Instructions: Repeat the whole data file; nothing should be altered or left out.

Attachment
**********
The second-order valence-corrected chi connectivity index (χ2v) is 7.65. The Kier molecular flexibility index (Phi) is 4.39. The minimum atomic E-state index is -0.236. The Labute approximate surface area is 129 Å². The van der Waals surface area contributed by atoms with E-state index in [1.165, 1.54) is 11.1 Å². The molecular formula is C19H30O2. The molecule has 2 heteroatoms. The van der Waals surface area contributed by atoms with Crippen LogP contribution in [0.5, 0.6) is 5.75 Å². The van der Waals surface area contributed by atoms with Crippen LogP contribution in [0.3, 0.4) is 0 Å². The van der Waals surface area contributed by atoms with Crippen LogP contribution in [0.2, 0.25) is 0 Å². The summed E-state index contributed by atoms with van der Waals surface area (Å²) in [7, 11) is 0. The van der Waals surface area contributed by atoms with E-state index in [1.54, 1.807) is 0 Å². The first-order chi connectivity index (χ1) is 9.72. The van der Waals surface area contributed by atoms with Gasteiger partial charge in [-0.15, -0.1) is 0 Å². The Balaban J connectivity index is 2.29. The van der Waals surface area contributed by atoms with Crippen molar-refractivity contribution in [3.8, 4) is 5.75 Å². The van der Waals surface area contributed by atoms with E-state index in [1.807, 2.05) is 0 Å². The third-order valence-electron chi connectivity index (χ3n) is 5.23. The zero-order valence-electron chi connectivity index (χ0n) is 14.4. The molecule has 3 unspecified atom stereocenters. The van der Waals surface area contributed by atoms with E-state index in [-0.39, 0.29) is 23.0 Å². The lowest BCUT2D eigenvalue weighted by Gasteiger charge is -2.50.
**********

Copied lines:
The second-order valence-corrected chi connectivity index (χ2v) is 7.65. The Kier molecular flexibility index (Phi) is 4.39. The minimum atomic E-state index is -0.236. The Labute approximate surface area is 129 Å². The van der Waals surface area contributed by atoms with E-state index in [1.165, 1.54) is 11.1 Å². The molecular formula is C19H30O2. The molecule has 2 heteroatoms. The van der Waals surface area contributed by atoms with Crippen LogP contribution in [0.5, 0.6) is 5.75 Å². The van der Waals surface area contributed by atoms with Crippen LogP contribution in [0.3, 0.4) is 0 Å². The van der Waals surface area contributed by atoms with Crippen LogP contribution in [0.2, 0.25) is 0 Å². The summed E-state index contributed by atoms with van der Waals surface area (Å²) in [7, 11) is 0. The van der Waals surface area contributed by atoms with E-state index in [1.54, 1.807) is 0 Å². The first-order chi connectivity index (χ1) is 9.72. The van der Waals surface area contributed by atoms with Gasteiger partial charge in [-0.15, -0.1) is 0 Å². The Balaban J connectivity index is 2.29. The van der Waals surface area contributed by atoms with Crippen molar-refractivity contribution in [3.8, 4) is 5.75 Å². The van der Waals surface area contributed by atoms with E-state index in [1.807, 2.05) is 0 Å². The third-order valence-electron chi connectivity index (χ3n) is 5.23. The zero-order valence-electron chi connectivity index (χ0n) is 14.4. The molecule has 3 unspecified atom stereocenters. The van der Waals surface area contributed by atoms with E-state index in [-0.39, 0.29) is 23.0 Å². The lowest BCUT2D eigenvalue weighted by Gasteiger charge is -2.50.